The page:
The Ministry of Transport is calling on the private sector to invest in new ports and plans to pull out of the sector, news website Saigon Times Online reported Thursday.
It quoted Do Duc Tien, deputy chief of the Vietnam Maritime Administration, as saying at a recent meeting that his agency would announce a list of 41 projects related to maritime infrastructure, including 19 seaports, that need private investment this month.
They are estimated to totally need VND43 trillion (US$1.98 billion), 16 percent of which has already been pledged by investors.
Minister of Transport Dinh La Thang promised that procedures and paperwork related to the projects would be transparent.
He said the Lach Huyen deepwater port in the northern city of Hai Phong would be the last maritime project to be state-funded.
“The government will only invest in projects that play a role in national defense and security.”
In other related news, shipping giant Vinalines planned to propose with the government to allow it to totally divest from Quang Ninh Port, instead of selling just 35 to 49 percent of its shares, according to the news report.
Quang Ninh Port. File photo
It quoted an unnamed source as saying that T&T Group, a Vietnamese-owned investment company owned by Saigon-Hanoi Commercial Bank chairman Do Quang Hien, had offered to take over the main port in the northern province of Quang Ninh.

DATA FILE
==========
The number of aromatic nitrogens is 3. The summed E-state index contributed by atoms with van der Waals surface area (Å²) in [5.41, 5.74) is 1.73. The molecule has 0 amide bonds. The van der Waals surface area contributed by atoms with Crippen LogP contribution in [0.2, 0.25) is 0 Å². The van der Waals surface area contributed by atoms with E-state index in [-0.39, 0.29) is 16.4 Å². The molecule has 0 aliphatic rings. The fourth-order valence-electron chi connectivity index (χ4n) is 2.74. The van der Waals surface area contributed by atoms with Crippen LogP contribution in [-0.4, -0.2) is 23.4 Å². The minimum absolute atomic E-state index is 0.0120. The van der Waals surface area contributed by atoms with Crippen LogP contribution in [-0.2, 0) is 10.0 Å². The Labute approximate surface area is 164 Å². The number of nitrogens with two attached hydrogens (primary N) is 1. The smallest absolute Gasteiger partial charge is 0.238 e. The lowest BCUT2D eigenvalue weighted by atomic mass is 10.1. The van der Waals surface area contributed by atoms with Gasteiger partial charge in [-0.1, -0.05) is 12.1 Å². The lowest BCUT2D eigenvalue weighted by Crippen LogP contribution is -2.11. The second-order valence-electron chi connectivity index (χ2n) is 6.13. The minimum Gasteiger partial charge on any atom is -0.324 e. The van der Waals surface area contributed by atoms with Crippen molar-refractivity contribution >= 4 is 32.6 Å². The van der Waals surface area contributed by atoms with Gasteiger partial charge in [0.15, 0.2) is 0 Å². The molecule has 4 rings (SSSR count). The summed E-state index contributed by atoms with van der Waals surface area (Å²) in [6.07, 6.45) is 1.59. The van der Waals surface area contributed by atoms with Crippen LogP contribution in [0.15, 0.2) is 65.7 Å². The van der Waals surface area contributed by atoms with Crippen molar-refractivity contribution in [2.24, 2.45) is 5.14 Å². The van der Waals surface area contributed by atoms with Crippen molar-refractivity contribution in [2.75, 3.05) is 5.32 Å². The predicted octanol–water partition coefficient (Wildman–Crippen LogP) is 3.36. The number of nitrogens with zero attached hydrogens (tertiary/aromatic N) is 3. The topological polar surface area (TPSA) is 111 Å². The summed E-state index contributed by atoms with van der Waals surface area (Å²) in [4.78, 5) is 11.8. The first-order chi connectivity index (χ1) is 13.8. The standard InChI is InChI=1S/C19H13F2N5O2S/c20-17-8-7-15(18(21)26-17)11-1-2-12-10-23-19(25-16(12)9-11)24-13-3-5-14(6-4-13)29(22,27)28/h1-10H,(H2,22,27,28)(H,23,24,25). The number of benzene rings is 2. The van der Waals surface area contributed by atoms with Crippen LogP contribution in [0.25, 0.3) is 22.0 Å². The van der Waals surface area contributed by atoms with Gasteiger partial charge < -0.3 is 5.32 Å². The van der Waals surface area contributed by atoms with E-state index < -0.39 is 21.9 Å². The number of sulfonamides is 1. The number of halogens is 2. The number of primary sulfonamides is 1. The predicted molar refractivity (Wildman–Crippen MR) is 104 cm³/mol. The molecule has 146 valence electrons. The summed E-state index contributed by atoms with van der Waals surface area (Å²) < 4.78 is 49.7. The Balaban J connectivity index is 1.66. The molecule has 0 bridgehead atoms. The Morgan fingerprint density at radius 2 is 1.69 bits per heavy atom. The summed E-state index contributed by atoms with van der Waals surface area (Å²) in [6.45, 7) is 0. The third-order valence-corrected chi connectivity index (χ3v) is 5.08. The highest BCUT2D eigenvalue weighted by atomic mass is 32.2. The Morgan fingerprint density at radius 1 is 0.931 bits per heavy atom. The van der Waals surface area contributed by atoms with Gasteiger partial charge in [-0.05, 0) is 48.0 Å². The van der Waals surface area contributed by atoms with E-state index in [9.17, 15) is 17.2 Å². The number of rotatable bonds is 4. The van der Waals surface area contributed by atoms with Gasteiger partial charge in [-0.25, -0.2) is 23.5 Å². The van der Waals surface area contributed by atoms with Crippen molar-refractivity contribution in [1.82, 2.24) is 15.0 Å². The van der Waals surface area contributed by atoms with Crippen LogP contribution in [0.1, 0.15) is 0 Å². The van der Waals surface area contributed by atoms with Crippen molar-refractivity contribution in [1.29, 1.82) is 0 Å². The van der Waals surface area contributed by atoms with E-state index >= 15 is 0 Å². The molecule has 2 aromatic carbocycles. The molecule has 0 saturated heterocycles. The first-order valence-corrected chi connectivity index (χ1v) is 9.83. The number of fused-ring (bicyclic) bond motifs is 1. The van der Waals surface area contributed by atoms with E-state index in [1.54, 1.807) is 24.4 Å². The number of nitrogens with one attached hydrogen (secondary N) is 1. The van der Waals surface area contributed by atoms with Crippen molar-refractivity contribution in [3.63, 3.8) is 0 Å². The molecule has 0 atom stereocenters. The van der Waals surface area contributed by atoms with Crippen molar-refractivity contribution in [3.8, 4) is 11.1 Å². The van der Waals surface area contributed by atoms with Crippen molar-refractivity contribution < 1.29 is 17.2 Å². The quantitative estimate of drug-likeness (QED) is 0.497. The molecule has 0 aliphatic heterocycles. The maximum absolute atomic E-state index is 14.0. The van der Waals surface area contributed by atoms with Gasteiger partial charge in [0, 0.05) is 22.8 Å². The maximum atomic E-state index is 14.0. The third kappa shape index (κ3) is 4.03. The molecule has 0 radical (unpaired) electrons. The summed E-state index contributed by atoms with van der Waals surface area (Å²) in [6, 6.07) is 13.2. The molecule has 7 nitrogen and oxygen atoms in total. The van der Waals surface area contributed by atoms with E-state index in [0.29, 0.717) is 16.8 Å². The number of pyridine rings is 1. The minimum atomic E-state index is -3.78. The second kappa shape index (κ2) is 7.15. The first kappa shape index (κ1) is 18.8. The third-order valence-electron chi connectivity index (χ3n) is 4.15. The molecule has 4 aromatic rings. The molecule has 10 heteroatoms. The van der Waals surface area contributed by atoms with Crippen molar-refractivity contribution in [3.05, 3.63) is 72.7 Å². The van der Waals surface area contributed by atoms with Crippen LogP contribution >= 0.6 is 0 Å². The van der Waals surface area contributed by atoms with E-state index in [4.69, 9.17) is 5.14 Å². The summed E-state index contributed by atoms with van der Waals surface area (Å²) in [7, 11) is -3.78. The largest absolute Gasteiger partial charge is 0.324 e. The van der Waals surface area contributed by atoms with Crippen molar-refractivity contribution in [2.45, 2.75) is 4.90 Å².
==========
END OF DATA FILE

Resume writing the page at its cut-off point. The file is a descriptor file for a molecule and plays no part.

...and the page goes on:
Estimated VND622 billion ($28.75 million), Quang Ninh Port had its initial public offering (IPO) in May last year, expected to sell 22.1 percent of its state fund with each stock’s starting price at VND11,000.
However, the port ended up selling only 7.5 percent of its offered capital, collecting less than VND10 billion ($462,000).
Vinalines planned to organize another sale one month later, but it was canceled as no investors showed interests.
According to the unnamed source, the IPO failed because it was made in haste, and more importantly, a too high rate of shares was owned by the state.
If Vinalines’ proposal was approved, T&T would have to make the purchase through bidding, or negotiations with prices that would have to be not lower than that of the last IPO, it said.
The government has recently given green light for Vinalines to sell 29.58 percent, at maximum, of the state capital at Hai Phong Port to Vietnam Oman Investment, a joint-venture between the Vietnamese government investment hand SCIC and the State General Reserve Fund of Oman.
Vinalines has had to absorb the debt-laden subsidiaries of former shipbuilder Vinashin and reported $117 million in losses in 2012.